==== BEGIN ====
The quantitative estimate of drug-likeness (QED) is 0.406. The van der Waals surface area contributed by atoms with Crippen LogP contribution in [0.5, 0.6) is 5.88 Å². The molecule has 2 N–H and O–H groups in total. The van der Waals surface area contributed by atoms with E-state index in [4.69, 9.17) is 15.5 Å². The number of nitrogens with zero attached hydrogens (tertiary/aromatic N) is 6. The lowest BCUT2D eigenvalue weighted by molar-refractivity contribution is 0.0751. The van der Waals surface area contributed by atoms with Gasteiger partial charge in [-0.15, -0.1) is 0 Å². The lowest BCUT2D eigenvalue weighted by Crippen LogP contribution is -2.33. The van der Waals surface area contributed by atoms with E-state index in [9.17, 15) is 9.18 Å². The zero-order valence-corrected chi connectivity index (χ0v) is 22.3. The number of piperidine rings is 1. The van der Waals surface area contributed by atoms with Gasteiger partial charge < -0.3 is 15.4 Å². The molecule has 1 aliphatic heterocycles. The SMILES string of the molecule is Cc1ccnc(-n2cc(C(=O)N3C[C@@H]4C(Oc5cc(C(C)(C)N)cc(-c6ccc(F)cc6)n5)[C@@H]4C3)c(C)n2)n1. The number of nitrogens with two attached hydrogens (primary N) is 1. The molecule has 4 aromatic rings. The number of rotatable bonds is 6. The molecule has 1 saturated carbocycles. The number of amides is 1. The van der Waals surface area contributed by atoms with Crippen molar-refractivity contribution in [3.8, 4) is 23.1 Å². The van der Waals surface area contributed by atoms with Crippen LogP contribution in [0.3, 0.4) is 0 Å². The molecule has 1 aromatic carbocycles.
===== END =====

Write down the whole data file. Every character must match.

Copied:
The quantitative estimate of drug-likeness (QED) is 0.406. The van der Waals surface area contributed by atoms with Crippen LogP contribution in [0.5, 0.6) is 5.88 Å². The molecule has 2 N–H and O–H groups in total. The van der Waals surface area contributed by atoms with E-state index in [4.69, 9.17) is 15.5 Å². The number of nitrogens with zero attached hydrogens (tertiary/aromatic N) is 6. The lowest BCUT2D eigenvalue weighted by molar-refractivity contribution is 0.0751. The van der Waals surface area contributed by atoms with Gasteiger partial charge in [-0.15, -0.1) is 0 Å². The lowest BCUT2D eigenvalue weighted by Crippen LogP contribution is -2.33. The van der Waals surface area contributed by atoms with E-state index in [9.17, 15) is 9.18 Å². The zero-order valence-corrected chi connectivity index (χ0v) is 22.3. The number of piperidine rings is 1. The van der Waals surface area contributed by atoms with Gasteiger partial charge < -0.3 is 15.4 Å². The molecule has 1 aliphatic heterocycles. The SMILES string of the molecule is Cc1ccnc(-n2cc(C(=O)N3C[C@@H]4C(Oc5cc(C(C)(C)N)cc(-c6ccc(F)cc6)n5)[C@@H]4C3)c(C)n2)n1. The number of nitrogens with two attached hydrogens (primary N) is 1. The molecule has 4 aromatic rings. The number of rotatable bonds is 6. The molecule has 1 saturated carbocycles. The number of amides is 1. The van der Waals surface area contributed by atoms with Crippen molar-refractivity contribution in [3.8, 4) is 23.1 Å². The van der Waals surface area contributed by atoms with Crippen LogP contribution in [0.3, 0.4) is 0 Å². The molecule has 1 aromatic carbocycles.